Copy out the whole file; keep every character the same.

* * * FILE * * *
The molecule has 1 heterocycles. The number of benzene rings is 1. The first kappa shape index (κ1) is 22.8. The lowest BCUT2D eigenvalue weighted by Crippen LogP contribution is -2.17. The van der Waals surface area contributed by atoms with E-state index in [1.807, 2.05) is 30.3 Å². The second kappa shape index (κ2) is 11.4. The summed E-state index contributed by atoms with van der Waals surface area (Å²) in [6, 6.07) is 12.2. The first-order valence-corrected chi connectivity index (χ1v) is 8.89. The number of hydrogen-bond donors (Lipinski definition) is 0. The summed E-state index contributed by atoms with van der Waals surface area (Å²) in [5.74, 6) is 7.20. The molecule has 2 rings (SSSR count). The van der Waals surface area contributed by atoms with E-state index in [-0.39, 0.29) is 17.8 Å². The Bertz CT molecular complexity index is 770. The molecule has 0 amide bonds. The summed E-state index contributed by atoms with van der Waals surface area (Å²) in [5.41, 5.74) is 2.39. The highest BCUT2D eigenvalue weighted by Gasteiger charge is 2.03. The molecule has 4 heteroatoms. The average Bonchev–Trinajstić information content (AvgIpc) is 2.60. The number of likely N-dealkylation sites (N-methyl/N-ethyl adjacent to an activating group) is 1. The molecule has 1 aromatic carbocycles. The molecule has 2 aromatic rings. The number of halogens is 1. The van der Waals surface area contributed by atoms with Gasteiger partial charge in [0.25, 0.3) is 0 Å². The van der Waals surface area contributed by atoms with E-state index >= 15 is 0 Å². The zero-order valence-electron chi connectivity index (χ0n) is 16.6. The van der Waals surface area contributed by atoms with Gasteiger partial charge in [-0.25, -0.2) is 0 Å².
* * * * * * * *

The molecule has 1 heterocycles. The number of benzene rings is 1. The first kappa shape index (κ1) is 22.8. The lowest BCUT2D eigenvalue weighted by Crippen LogP contribution is -2.17. The van der Waals surface area contributed by atoms with E-state index in [1.807, 2.05) is 30.3 Å². The second kappa shape index (κ2) is 11.4. The summed E-state index contributed by atoms with van der Waals surface area (Å²) in [6, 6.07) is 12.2. The first-order valence-corrected chi connectivity index (χ1v) is 8.89. The number of hydrogen-bond donors (Lipinski definition) is 0. The summed E-state index contributed by atoms with van der Waals surface area (Å²) in [5.74, 6) is 7.20. The molecule has 2 rings (SSSR count). The van der Waals surface area contributed by atoms with E-state index in [-0.39, 0.29) is 17.8 Å². The Bertz CT molecular complexity index is 770. The molecule has 0 amide bonds. The summed E-state index contributed by atoms with van der Waals surface area (Å²) in [5.41, 5.74) is 2.39. The highest BCUT2D eigenvalue weighted by Gasteiger charge is 2.03. The molecule has 4 heteroatoms. The average Bonchev–Trinajstić information content (AvgIpc) is 2.60. The number of likely N-dealkylation sites (N-methyl/N-ethyl adjacent to an activating group) is 1. The molecule has 1 aromatic carbocycles. The molecule has 2 aromatic rings. The number of halogens is 1. The van der Waals surface area contributed by atoms with Gasteiger partial charge in [0.25, 0.3) is 0 Å². The van der Waals surface area contributed by atoms with E-state index >= 15 is 0 Å². The zero-order valence-electron chi connectivity index (χ0n) is 16.6. The van der Waals surface area contributed by atoms with Gasteiger partial charge in [-0.25, -0.2) is 0 Å².